I published the book on CreateSpace, a subsidiary (division?) of Amazon. The process is embarrassingly simple: Either let CreateSpace do everything (for $300), or—my choice—do it yourself (essentially free). I thought I’d finished Getting Oriented two years ago and spent time and money trying to interest an agent without a nibble. When I decided to publish the book myself, I began re-reading it and found it full of small embarrassments, repetitions, awkward sentences. My wife, Marian, who is also a writer, read the manuscript and pointed out infelicities I missed. I would urge anyone thinking of self-publishing to hire a good copy editor. Because of my background, I was able to design the interior of the book and a good friend, a graphic designer, created the cover. Once you have a formatted manuscript and a cover design, publishing the actual book is mouse click.
Since you teach writing, what do you feel would be the one piece of advice you would emphasize to a new writer?
Write every day. If you write just one page of fiction every single day, at the end of a year you have the draft of a novel. Read the best writers you can find, not only the classics but authors publishing today. Read on two levels: the surface, what the story is about; and the technique, how the author is doing it.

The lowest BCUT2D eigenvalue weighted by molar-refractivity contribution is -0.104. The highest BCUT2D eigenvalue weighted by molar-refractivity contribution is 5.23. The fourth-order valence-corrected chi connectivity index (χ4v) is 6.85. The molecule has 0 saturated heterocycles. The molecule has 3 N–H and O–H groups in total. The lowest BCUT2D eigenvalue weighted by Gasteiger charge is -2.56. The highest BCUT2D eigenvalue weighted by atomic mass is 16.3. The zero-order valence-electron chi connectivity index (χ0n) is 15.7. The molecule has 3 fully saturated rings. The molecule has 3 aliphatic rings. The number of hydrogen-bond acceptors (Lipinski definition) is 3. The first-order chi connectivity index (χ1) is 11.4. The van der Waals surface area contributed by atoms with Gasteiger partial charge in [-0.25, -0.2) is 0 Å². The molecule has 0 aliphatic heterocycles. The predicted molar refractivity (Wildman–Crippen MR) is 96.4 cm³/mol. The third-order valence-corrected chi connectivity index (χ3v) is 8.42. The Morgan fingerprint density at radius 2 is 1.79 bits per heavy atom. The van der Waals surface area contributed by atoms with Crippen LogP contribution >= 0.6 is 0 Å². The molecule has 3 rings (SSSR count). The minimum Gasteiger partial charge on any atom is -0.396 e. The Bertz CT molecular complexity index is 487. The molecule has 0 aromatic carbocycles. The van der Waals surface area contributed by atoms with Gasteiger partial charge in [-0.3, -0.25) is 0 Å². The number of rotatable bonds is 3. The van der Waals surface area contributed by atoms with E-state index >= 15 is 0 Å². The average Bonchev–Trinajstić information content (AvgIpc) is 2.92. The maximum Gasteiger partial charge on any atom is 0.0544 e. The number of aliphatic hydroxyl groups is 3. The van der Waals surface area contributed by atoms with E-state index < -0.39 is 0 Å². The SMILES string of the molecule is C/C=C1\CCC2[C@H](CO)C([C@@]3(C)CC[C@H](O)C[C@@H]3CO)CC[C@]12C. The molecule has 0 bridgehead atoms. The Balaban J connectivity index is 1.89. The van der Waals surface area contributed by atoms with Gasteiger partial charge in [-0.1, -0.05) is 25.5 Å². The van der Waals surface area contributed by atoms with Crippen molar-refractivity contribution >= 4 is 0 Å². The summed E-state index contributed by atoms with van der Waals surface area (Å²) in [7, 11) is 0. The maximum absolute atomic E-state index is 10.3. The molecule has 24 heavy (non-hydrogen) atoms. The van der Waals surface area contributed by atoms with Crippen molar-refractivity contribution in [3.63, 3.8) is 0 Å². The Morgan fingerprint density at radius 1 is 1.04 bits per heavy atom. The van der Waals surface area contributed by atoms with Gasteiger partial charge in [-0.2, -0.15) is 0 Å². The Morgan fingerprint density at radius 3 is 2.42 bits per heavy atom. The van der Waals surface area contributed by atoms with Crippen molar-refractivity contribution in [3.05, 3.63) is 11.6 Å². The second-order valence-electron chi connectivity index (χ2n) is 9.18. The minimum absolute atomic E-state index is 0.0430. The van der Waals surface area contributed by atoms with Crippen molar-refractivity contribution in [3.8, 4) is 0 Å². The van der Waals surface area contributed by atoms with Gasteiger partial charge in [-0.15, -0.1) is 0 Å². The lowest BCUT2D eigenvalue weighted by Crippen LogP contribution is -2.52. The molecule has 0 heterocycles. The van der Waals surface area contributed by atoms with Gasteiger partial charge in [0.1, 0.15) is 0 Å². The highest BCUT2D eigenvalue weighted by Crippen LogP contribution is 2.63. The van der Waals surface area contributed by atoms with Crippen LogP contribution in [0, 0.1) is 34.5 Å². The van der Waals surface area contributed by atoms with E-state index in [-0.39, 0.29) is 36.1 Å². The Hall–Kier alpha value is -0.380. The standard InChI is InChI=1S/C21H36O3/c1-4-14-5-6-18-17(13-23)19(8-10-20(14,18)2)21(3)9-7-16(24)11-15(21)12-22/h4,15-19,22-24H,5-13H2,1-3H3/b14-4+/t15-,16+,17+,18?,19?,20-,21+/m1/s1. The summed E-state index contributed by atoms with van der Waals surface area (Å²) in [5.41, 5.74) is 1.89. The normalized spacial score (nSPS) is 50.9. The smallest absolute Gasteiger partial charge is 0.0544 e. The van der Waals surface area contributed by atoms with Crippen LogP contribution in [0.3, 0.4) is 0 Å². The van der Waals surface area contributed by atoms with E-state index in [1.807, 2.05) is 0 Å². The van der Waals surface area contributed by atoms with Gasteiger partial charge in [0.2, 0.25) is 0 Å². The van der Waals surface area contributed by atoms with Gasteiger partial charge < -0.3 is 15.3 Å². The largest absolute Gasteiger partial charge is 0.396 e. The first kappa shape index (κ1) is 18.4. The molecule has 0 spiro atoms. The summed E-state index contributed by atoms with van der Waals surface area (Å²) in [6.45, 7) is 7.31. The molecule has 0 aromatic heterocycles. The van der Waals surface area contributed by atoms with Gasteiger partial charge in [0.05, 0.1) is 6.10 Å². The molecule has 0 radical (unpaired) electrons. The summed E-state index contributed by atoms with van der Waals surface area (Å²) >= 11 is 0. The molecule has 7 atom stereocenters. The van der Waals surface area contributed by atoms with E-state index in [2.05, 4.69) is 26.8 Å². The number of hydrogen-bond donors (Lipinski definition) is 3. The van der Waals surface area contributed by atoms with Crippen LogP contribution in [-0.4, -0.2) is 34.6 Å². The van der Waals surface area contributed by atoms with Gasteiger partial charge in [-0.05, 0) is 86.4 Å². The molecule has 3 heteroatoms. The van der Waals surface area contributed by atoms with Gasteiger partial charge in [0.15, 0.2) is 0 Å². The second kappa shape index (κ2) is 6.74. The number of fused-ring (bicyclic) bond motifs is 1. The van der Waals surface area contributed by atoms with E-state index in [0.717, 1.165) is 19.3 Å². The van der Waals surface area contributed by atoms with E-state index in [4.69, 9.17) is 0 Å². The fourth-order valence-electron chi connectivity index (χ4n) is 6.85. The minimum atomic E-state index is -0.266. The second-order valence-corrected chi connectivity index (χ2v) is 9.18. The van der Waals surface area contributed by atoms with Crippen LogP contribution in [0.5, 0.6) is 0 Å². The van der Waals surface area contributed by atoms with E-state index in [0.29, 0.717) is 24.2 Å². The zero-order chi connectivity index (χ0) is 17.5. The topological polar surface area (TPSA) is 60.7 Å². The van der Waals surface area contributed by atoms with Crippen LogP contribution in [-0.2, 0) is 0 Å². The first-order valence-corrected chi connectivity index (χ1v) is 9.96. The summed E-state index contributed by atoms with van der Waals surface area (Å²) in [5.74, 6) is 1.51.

When you are writing fiction, what do you usually come up with first: the place (like Japan), the conflict/plot or the characters?
I don’t know. I think I come up with a situation (a guide leading a tour in Japan), then populate it with characters and try to provoke lifelike conflicts among them.
Who are your favorite Japanese authors?
This is a two-hour discussion because I like different authors for different things. I just read Kensaburo Oe’s A Private Matter, which is fascinating. I liked—and mentioned in my book—Jun’ichi Watanabe’s A Lost Paradise. I’ve read everything Haruki Murakami has published in English. Others I like in no particular order include Nagai Kaifu, Ryu Murakami, Amy Yamada, Shusaku Endo, Morio Kita. I’m still discovering wonderful Japanese writers.
Please give us an eight word description of your life.
Boundlessly curious, avid to learn, eager to share.